1157–1166 Richeza of Poland
17 November 1161
one child
March 1166
aged 30–31
In August 1161, he travelled to Turin with his uncle to obtain confirmation of his countship in Provence from the Emperor Frederick I, for Provence was legally a fief of the Holy Roman Empire.
Raymond I 1134
Son of Alfonso Jordan and Faydite d'Uzès
1148–1194 Constance of France
(annulled 1166)
five children
December 1194
aged 59–60
Also Count of Toulouse as Raymond V.
Douce II c.1162
Daughter of Ramon Berenguer II and Richeza of Poland
1166 Unmarried 1172
aged 9–10
She ruled a few months, as her half brother-in-law, Alfonso II of Aragon, claimed Provence for himself on the basis of the imperial enfeoffment of 1162.
  Alfonso I the Chaste 1/25 March 1157
Son of Count Ramon Berenguer IV of Barcelona and Petronilla of Aragon
1166–1173 Sancha of Castile
18 January 1174
nine children
25 April 1196
aged 39
Also King of Aragon and Count of Barcelona. In August 1161, he travelled to Turin with his uncle obtain the confirmation of his countship in Provence from the Emperor Frederick I, for Provence was legally a fief of the Holy Roman Empire. In 1173, he gave the county to his younger brother Ramon Berenguer. However, he kept the title until his death in 1196.
  Ramon Berenguer III c.1158
Son of Count Ramon Berenguer IV of Barcelona and Petronilla of Aragon
1173–1181 Unmarried 5 April 1181
aged 22–23
In 1176, he joined his brother Sancho in conquering Nice from Genoa. He was assassinated.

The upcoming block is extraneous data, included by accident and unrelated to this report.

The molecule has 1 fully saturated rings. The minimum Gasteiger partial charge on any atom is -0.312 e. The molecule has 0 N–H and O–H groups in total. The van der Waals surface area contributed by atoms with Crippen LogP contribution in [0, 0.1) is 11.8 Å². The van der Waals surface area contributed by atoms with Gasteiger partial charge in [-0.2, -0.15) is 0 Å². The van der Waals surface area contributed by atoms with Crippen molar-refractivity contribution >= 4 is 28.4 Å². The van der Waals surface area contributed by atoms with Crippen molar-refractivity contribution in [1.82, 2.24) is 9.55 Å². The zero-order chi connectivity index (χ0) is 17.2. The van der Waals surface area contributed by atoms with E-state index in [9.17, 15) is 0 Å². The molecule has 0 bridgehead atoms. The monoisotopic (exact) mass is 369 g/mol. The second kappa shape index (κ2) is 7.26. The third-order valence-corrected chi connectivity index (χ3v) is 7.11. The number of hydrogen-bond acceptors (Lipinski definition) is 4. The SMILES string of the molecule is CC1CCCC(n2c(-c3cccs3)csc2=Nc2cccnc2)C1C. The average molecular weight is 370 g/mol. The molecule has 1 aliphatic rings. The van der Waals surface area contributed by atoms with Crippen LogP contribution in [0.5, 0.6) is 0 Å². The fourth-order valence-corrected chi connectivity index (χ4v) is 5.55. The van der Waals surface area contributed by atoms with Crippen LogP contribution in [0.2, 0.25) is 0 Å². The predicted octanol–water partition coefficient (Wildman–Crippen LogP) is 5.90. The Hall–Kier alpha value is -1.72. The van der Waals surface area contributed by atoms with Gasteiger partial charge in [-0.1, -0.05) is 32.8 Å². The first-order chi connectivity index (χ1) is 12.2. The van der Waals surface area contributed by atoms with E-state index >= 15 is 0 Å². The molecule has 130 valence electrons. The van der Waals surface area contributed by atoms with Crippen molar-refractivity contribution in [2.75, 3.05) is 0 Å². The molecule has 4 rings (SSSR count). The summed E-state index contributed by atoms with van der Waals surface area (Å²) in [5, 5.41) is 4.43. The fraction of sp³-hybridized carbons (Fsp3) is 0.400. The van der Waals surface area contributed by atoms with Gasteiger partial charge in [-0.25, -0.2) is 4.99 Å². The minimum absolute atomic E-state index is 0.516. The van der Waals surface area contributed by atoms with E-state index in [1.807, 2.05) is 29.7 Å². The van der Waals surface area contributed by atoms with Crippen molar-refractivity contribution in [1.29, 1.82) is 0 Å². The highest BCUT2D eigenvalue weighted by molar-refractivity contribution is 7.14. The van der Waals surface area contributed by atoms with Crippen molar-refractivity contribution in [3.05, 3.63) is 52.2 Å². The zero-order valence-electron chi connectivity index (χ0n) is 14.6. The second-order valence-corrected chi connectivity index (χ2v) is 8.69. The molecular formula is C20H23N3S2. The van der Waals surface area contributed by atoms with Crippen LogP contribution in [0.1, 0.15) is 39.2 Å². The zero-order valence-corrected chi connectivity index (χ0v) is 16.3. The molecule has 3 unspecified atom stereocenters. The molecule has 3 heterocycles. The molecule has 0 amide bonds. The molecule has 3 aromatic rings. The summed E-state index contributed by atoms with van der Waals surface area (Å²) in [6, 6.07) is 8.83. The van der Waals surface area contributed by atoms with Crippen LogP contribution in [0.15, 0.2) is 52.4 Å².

Sancho c.1161
Son of Count Ramon Berenguer IV of Barcelona and Petronilla of Aragon
1181–1185 1223
aged 61–62
in 1184, Sancho signed a treaty of alliance with the count of Forcalquier, the count of Toulouse and the Republic of Genoa agreeing to oppose the king of Aragon's efforts to dominate Genoa and to take the city of Marseille from him. Abdicated in 1185.
  Alfonso II 1180
Son of Alfonso I and Sancha of Castile
1185–1209 Garsenda, Countess of Forcalquier
July 1193
one child
2 February 1209
aged 28–29
His reign was marked by his conflicts with the count of Forcalquier, to whose granddaughter he was married.
  Raymond II 27 October 1156
Saint-Gilles, Gard
Son of Raymond I and Constance of France
1194–1222 Ermessende of Pelet
no children

Beatrice of Béziers
after 1176
(annulled 1189)
one child

Joan of England
October 1196
two children

A daughter of Isaac Komnenos of Cyprus
(annulled 1202)
no children

Eleanor of Aragon
January 1204
no children
1 August 1222
aged 65
Also Count of Toulouse as Raymond VI. Allied with the Cathars, like many of the neighbouring Languedoc states, his domains in Toulouse were challenged by the Albigensian Crusade between 1215 and 1218.
Regency of Garsenda, Countess of Forcalquier:1209–1220
  Ramon Berenguer IV 1198
Son of Alfonso II and Garsenda, Countess of Forcalquier
1220–1245 Beatrice of Savoy
5 June 1219
six children
19 August 1245
aged 46–47
Supporter of the Provençal lyric and culture and the Albigensian Crusade. He also helped his father-in-law in his conflict with Turin and Guigues VI of Viennois. His surviving four daughters all married kings, causing a dispute about his succession.
  Raymond VII July 1197
Beaucaire, Gard
Son of Raymond II and Joan of England